Don’t shut the books on the trade war inspired selloff just yet…
World markets have already started leaking lower to ring in the new trading month. Asian markets opened lower Monday morning and U.S. futures took a hit following comments from China’s defense minister declaring that the People’s Republic won’t back down in the face of trade war threats, Business Insider reports.
Meanwhile, White House chief of staff Mick Mulvaney told Fox News on Sunday that President Trump is “deadly serious” about his tariff threats aimed at Mexico, erasing investor hopes that The Tweeter-in-Chief was just blowing off some steam online.
As we barrel into June fighting a two-front trade war, let’s pause take a closer look at where the market stands after one of the worst May performances in years.
“With books now closed, the S&P 500 has formally delivered its worst May return in seven years and second-worst since the 1960s, falling 6.6%,” Bloomberg reports. “For tech traders watching the Nasdaq 100, the experience was only a shade less harrowing than the crash months of October and December.”
Following Friday’s drop, all three of the major averages have dropped below their respective 200-day moving averages. The S&P 500 has blown through 2,800 and will need to drop a little less than 1% to break below its March lows.
As I mentioned a couple of times last month, the S&P’s breakdown below 2,800 would most likely lead to a test of longer-term support somewhere in the 2,700–2,750 range. If recent trends continue without any relief, the index could easily break below 2,700 before the week is finished.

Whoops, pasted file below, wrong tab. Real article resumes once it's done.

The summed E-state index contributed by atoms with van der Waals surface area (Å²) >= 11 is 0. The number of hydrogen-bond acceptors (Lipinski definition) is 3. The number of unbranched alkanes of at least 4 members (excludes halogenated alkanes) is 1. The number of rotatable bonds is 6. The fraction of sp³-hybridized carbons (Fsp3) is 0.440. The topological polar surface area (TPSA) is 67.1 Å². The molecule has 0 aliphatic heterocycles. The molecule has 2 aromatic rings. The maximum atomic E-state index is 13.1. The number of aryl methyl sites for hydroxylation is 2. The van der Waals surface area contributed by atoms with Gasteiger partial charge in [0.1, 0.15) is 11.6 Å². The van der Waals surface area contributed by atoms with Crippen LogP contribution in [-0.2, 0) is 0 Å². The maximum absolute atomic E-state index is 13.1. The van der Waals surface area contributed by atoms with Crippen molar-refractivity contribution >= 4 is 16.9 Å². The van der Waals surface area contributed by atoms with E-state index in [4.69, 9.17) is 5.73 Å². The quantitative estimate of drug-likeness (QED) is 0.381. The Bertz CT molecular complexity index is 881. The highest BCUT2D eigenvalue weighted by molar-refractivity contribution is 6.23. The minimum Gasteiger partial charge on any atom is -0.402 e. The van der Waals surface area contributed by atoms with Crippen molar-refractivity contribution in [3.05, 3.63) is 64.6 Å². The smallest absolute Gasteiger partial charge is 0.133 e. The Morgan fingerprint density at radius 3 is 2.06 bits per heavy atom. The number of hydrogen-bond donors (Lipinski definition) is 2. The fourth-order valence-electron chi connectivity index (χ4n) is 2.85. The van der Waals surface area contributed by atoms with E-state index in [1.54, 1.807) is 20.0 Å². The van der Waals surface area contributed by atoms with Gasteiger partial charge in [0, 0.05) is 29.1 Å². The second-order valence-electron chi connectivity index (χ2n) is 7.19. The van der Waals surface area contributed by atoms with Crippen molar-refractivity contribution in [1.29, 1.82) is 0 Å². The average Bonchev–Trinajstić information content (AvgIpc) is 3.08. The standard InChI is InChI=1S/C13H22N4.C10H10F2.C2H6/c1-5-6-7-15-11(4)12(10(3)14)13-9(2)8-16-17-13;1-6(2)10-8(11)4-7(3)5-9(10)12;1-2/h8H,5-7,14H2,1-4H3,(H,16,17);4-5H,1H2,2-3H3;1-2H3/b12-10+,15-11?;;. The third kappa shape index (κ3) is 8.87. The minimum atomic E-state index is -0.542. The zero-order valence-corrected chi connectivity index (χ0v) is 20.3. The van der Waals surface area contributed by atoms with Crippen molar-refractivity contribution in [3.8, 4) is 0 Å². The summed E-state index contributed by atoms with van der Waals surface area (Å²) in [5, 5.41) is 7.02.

As stocks tumble, gold is getting a new lease on life as it finally jumps back above $1,300.
Despite the selloff in global equities and the escalating trade war, gold couldn’t put together an extended rally — until now.
Gold futures are sprinting toward their third-straight day of gains, jumping more than $10 to top $1,322 early this morning.
Less than two weeks ago, we discussed how the trade war drama monopolizing the financial headlines should have been the time for gold to shine. I noted gold’s failure to gain any traction as stocks plummeted told us to stay away until conditions improve.
But it took less than three trading days for the Midas metal to flip the script.
Gold has now jumped $45 off last week’s lows. This morning’s rally places gold futures just below its March highs.
Gold enjoyed an impressive start to 2019. But it couldn’t build on its first-quarter momentum. After topping out near $1,350 back in February, gold trended lower for more than three months. When it finally lost $1,300 again in May and sank to new 2019 lows, it looked like there was little chance for a meaningful rally to appear anytime soon.
But if trade war tensions continue to escalate and investors continue to ditch stocks, we could see a brand-new gold rally begin to take shape.